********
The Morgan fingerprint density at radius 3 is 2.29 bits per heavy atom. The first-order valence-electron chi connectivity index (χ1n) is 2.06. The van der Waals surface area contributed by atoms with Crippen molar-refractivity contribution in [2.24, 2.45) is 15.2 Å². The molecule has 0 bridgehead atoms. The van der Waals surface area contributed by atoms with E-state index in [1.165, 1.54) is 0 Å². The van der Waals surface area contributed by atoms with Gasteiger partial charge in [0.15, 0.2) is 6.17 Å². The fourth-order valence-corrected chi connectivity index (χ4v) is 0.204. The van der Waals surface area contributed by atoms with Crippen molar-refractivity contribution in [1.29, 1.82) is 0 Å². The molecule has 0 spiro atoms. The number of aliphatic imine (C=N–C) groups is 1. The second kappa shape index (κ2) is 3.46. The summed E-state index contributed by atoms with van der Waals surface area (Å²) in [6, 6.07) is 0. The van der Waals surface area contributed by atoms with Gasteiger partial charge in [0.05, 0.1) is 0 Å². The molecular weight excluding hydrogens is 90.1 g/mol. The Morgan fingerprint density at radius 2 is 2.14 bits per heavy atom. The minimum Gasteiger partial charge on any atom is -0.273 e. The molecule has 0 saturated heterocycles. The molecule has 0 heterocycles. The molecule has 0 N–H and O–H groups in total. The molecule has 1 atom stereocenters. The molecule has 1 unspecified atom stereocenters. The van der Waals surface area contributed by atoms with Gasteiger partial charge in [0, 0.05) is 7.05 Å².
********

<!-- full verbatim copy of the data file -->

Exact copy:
The Morgan fingerprint density at radius 3 is 2.29 bits per heavy atom. The first-order valence-electron chi connectivity index (χ1n) is 2.06. The van der Waals surface area contributed by atoms with Crippen molar-refractivity contribution in [2.24, 2.45) is 15.2 Å². The molecule has 0 bridgehead atoms. The van der Waals surface area contributed by atoms with E-state index in [1.165, 1.54) is 0 Å². The van der Waals surface area contributed by atoms with Gasteiger partial charge in [0.15, 0.2) is 6.17 Å². The fourth-order valence-corrected chi connectivity index (χ4v) is 0.204. The van der Waals surface area contributed by atoms with Crippen molar-refractivity contribution in [1.29, 1.82) is 0 Å². The molecule has 0 spiro atoms. The number of aliphatic imine (C=N–C) groups is 1. The second kappa shape index (κ2) is 3.46. The summed E-state index contributed by atoms with van der Waals surface area (Å²) in [6, 6.07) is 0. The van der Waals surface area contributed by atoms with Gasteiger partial charge in [0.05, 0.1) is 0 Å². The molecular weight excluding hydrogens is 90.1 g/mol. The Morgan fingerprint density at radius 2 is 2.14 bits per heavy atom. The minimum Gasteiger partial charge on any atom is -0.273 e. The molecule has 0 saturated heterocycles. The molecule has 0 heterocycles. The molecule has 0 N–H and O–H groups in total. The molecule has 1 atom stereocenters. The molecule has 1 unspecified atom stereocenters. The van der Waals surface area contributed by atoms with Gasteiger partial charge in [0, 0.05) is 7.05 Å².